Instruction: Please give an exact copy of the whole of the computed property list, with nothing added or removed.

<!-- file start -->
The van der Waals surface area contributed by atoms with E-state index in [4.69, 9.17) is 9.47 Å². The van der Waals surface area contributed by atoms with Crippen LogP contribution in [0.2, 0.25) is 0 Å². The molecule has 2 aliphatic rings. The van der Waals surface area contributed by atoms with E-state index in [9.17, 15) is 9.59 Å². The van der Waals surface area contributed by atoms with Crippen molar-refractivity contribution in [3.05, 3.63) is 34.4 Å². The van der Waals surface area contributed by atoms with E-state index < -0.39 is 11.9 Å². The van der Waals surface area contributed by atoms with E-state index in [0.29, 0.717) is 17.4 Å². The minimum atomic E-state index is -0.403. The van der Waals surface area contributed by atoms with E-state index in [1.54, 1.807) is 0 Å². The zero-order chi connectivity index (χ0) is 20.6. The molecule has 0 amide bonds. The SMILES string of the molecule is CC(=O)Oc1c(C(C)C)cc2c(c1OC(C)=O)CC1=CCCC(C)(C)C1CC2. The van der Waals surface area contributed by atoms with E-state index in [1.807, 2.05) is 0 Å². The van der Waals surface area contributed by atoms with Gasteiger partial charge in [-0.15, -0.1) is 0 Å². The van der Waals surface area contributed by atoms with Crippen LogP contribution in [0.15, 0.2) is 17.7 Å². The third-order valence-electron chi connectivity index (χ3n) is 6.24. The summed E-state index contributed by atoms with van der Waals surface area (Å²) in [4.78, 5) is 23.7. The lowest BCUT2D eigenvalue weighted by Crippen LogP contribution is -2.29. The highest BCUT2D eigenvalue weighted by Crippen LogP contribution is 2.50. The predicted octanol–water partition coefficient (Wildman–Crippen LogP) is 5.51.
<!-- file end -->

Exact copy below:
The van der Waals surface area contributed by atoms with E-state index in [4.69, 9.17) is 9.47 Å². The van der Waals surface area contributed by atoms with Crippen LogP contribution in [0.2, 0.25) is 0 Å². The molecule has 2 aliphatic rings. The van der Waals surface area contributed by atoms with E-state index in [9.17, 15) is 9.59 Å². The van der Waals surface area contributed by atoms with Crippen molar-refractivity contribution in [3.05, 3.63) is 34.4 Å². The van der Waals surface area contributed by atoms with E-state index < -0.39 is 11.9 Å². The van der Waals surface area contributed by atoms with E-state index in [0.29, 0.717) is 17.4 Å². The minimum atomic E-state index is -0.403. The van der Waals surface area contributed by atoms with E-state index in [1.54, 1.807) is 0 Å². The zero-order chi connectivity index (χ0) is 20.6. The molecule has 0 amide bonds. The SMILES string of the molecule is CC(=O)Oc1c(C(C)C)cc2c(c1OC(C)=O)CC1=CCCC(C)(C)C1CC2. The van der Waals surface area contributed by atoms with E-state index in [1.807, 2.05) is 0 Å². The van der Waals surface area contributed by atoms with Gasteiger partial charge in [-0.15, -0.1) is 0 Å². The van der Waals surface area contributed by atoms with Crippen LogP contribution in [0.15, 0.2) is 17.7 Å². The third-order valence-electron chi connectivity index (χ3n) is 6.24. The summed E-state index contributed by atoms with van der Waals surface area (Å²) in [4.78, 5) is 23.7. The lowest BCUT2D eigenvalue weighted by Crippen LogP contribution is -2.29. The highest BCUT2D eigenvalue weighted by Crippen LogP contribution is 2.50. The predicted octanol–water partition coefficient (Wildman–Crippen LogP) is 5.51.